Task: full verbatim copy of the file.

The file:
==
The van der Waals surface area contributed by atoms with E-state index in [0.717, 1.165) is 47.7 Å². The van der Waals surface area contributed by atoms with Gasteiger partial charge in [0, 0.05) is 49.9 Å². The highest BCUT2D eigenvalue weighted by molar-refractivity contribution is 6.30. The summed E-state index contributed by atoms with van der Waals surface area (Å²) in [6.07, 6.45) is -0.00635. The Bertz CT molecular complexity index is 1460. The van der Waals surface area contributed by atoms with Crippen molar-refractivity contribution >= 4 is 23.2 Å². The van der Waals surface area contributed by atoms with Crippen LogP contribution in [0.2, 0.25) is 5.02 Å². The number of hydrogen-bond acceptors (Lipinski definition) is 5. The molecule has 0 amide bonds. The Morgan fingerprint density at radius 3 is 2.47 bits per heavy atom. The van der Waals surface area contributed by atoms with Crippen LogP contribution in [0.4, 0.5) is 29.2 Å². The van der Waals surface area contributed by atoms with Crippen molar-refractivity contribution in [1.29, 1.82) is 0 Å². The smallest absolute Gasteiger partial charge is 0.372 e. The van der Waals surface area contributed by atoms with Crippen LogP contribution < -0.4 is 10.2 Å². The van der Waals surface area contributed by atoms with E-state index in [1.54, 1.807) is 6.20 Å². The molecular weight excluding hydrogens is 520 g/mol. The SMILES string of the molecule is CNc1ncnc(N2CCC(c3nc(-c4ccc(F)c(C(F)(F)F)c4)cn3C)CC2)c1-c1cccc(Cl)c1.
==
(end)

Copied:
The van der Waals surface area contributed by atoms with E-state index in [0.717, 1.165) is 47.7 Å². The van der Waals surface area contributed by atoms with Gasteiger partial charge in [0, 0.05) is 49.9 Å². The highest BCUT2D eigenvalue weighted by molar-refractivity contribution is 6.30. The summed E-state index contributed by atoms with van der Waals surface area (Å²) in [6.07, 6.45) is -0.00635. The Bertz CT molecular complexity index is 1460. The van der Waals surface area contributed by atoms with Crippen molar-refractivity contribution >= 4 is 23.2 Å². The van der Waals surface area contributed by atoms with Crippen LogP contribution in [0.2, 0.25) is 5.02 Å². The number of hydrogen-bond acceptors (Lipinski definition) is 5. The molecule has 0 amide bonds. The Morgan fingerprint density at radius 3 is 2.47 bits per heavy atom. The van der Waals surface area contributed by atoms with Crippen LogP contribution in [0.4, 0.5) is 29.2 Å². The van der Waals surface area contributed by atoms with Crippen molar-refractivity contribution in [1.29, 1.82) is 0 Å². The smallest absolute Gasteiger partial charge is 0.372 e. The van der Waals surface area contributed by atoms with Crippen LogP contribution < -0.4 is 10.2 Å². The van der Waals surface area contributed by atoms with E-state index in [1.54, 1.807) is 6.20 Å². The molecular weight excluding hydrogens is 520 g/mol. The SMILES string of the molecule is CNc1ncnc(N2CCC(c3nc(-c4ccc(F)c(C(F)(F)F)c4)cn3C)CC2)c1-c1cccc(Cl)c1.